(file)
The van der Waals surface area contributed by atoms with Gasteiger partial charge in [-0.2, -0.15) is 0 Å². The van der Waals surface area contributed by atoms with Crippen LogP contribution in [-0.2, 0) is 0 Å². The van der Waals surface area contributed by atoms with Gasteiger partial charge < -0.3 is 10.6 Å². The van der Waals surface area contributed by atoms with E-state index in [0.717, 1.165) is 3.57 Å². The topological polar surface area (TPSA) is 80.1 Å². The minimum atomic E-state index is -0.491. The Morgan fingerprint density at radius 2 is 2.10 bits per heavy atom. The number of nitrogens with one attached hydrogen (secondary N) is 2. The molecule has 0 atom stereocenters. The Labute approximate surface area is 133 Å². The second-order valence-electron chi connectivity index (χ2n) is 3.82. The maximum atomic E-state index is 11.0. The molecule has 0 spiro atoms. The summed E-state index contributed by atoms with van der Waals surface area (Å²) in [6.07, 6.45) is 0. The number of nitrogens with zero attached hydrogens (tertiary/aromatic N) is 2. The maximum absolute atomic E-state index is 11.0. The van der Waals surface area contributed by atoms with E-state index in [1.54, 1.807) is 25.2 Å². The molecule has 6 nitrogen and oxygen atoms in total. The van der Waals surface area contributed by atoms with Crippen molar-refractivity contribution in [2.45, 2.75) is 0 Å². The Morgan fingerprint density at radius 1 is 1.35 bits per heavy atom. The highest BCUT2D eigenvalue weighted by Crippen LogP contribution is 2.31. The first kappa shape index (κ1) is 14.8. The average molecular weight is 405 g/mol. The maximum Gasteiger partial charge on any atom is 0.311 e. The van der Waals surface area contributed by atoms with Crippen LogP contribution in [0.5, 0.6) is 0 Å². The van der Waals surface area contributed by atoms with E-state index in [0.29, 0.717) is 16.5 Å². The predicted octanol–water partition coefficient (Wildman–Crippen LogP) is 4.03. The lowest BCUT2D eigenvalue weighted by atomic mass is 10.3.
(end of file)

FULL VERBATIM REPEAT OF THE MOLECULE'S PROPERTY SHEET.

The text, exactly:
The van der Waals surface area contributed by atoms with Gasteiger partial charge in [-0.2, -0.15) is 0 Å². The van der Waals surface area contributed by atoms with Crippen LogP contribution in [-0.2, 0) is 0 Å². The van der Waals surface area contributed by atoms with Gasteiger partial charge < -0.3 is 10.6 Å². The van der Waals surface area contributed by atoms with E-state index in [0.717, 1.165) is 3.57 Å². The topological polar surface area (TPSA) is 80.1 Å². The minimum atomic E-state index is -0.491. The Morgan fingerprint density at radius 2 is 2.10 bits per heavy atom. The number of nitrogens with one attached hydrogen (secondary N) is 2. The molecule has 0 atom stereocenters. The Labute approximate surface area is 133 Å². The second-order valence-electron chi connectivity index (χ2n) is 3.82. The maximum atomic E-state index is 11.0. The molecule has 0 spiro atoms. The summed E-state index contributed by atoms with van der Waals surface area (Å²) in [6.07, 6.45) is 0. The number of nitrogens with zero attached hydrogens (tertiary/aromatic N) is 2. The maximum absolute atomic E-state index is 11.0. The van der Waals surface area contributed by atoms with E-state index in [1.54, 1.807) is 25.2 Å². The molecule has 6 nitrogen and oxygen atoms in total. The van der Waals surface area contributed by atoms with Crippen molar-refractivity contribution in [2.45, 2.75) is 0 Å². The Morgan fingerprint density at radius 1 is 1.35 bits per heavy atom. The highest BCUT2D eigenvalue weighted by Crippen LogP contribution is 2.31. The first kappa shape index (κ1) is 14.8. The average molecular weight is 405 g/mol. The maximum Gasteiger partial charge on any atom is 0.311 e. The van der Waals surface area contributed by atoms with Crippen LogP contribution in [0.5, 0.6) is 0 Å². The van der Waals surface area contributed by atoms with E-state index in [0.29, 0.717) is 16.5 Å². The predicted octanol–water partition coefficient (Wildman–Crippen LogP) is 4.03. The lowest BCUT2D eigenvalue weighted by atomic mass is 10.3.